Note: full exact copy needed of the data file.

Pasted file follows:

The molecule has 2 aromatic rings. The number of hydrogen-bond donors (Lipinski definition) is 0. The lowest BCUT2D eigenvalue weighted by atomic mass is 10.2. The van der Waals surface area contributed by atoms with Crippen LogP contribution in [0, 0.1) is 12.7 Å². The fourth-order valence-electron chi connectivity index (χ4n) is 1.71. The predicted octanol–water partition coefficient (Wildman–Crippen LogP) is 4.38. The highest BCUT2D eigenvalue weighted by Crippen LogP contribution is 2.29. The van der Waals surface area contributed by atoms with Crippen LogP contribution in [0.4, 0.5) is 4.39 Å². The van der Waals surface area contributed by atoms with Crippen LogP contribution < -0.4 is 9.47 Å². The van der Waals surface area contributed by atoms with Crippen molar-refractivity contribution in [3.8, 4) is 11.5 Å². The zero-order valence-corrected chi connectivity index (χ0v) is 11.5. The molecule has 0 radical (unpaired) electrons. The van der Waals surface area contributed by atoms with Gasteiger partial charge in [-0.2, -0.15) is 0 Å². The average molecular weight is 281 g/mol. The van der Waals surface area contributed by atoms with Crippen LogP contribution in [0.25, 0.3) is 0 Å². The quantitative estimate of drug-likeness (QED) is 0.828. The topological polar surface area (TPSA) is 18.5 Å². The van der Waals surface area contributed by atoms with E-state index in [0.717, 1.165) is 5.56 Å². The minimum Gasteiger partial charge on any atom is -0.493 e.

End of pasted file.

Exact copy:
The molecule has 2 aromatic rings. The number of hydrogen-bond donors (Lipinski definition) is 0. The lowest BCUT2D eigenvalue weighted by atomic mass is 10.2. The van der Waals surface area contributed by atoms with Crippen LogP contribution in [0, 0.1) is 12.7 Å². The fourth-order valence-electron chi connectivity index (χ4n) is 1.71. The predicted octanol–water partition coefficient (Wildman–Crippen LogP) is 4.38. The highest BCUT2D eigenvalue weighted by Crippen LogP contribution is 2.29. The van der Waals surface area contributed by atoms with Crippen LogP contribution in [0.4, 0.5) is 4.39 Å². The van der Waals surface area contributed by atoms with Crippen LogP contribution < -0.4 is 9.47 Å². The van der Waals surface area contributed by atoms with Crippen molar-refractivity contribution in [3.8, 4) is 11.5 Å². The zero-order valence-corrected chi connectivity index (χ0v) is 11.5. The molecule has 0 radical (unpaired) electrons. The van der Waals surface area contributed by atoms with Gasteiger partial charge in [-0.2, -0.15) is 0 Å². The average molecular weight is 281 g/mol. The van der Waals surface area contributed by atoms with Crippen LogP contribution in [0.25, 0.3) is 0 Å². The quantitative estimate of drug-likeness (QED) is 0.828. The topological polar surface area (TPSA) is 18.5 Å². The van der Waals surface area contributed by atoms with E-state index in [0.717, 1.165) is 5.56 Å². The minimum Gasteiger partial charge on any atom is -0.493 e.